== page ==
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UTAS

Our Fulbright scholars celebrated

fulbright winnersParliament House reception for Jessica Walker and Sue Baker

Two University of Tasmania researchers awarded 2012 Fulbright scholarships have been congratulated at a State Parliament reception.

Dr Jessica Walker, this year’s Fulbright Tasmania Scholar – a scholarship co-sponsored by the University and the Department of Economic Development, Tourism and the Arts – and Dr Sue Baker, a Fulbright Postdoctoral Scholar, were feted at a ceremony attended by the US Consul General (Melbourne), Frank Urbancic, the Minister for Innovation, Science and Technology, David O’Byrne, and the Vice-Chancellor, Professor Peter Rathjen.

Prof Rathjen said that the opportunities offered by the Fulbright scheme were “deeply meaningful for the University in the context of the mission that we serve the State of Tasmania”.

“One of the great roles we play here is to link Tasmania to the world. Sometimes we do it by welcoming overseas students here to study; sometimes we do it by moving our students off the island into the rest of the world. I don’t think we do enough of this.

“I echo the comments of David [O’Byrne] - we need to have the confidence to let our best students go, to let them develop overseas and to welcome them back when they are more highly skilled than when they left us.”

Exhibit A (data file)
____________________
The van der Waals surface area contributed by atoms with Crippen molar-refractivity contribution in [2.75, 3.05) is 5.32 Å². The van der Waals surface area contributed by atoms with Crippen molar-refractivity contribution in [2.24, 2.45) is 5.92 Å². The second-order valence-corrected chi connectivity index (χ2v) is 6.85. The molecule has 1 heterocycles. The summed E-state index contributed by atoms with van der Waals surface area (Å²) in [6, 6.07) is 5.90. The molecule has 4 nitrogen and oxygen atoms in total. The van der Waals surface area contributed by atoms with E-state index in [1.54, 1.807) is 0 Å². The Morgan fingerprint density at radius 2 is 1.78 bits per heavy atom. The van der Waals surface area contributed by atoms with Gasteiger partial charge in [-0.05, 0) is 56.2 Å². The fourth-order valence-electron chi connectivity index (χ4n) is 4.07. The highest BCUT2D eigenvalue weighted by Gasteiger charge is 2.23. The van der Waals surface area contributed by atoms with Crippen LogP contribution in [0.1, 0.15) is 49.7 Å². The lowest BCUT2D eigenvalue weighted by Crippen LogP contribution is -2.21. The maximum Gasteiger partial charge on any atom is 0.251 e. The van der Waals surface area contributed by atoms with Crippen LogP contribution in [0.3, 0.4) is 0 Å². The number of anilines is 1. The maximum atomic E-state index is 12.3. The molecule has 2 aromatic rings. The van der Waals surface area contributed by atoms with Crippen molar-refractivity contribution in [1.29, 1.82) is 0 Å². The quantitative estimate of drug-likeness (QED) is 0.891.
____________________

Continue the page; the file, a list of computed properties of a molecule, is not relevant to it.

Mr Urbancic urged the recipients to “do yourself proud and do your State proud”.

Dr Walker (a research fellow with the Centre for Renewable Energy and Power Systems, School of Engineering) will spend 12 months at the US Naval Academy in Annapolis, Maryland, starting in August. “The time is right for research into renewable technologies and I am incredibly excited by the opportunity to go and work in the US, in a completely new field for me in tidal power.”

Dr Baker, a research fellow at UTAS, said she was “very proud and very excited’ at the prospect of going to Washington State for three and a half months.

“My research here is Tasmania has focussed on a new type of logging practice called retention forestry first developed in Washington about 20 years ago. I now have the opportunity to visit the world’s oldest retention forestry sites. I’ll be out in the field collecting beetles, identifying plants – what I am hoping is to get some insights into the long-term benefits of this practice.”

Applications for 2013 Fulbright Scholarships open on June 1 this year. Visit www.fulbright.com.au

Caption: 2012 Fulbright scholars Dr Sue Baker (left) and Dr Jessica Walker

Published on: 03 Apr 2012 12:29pm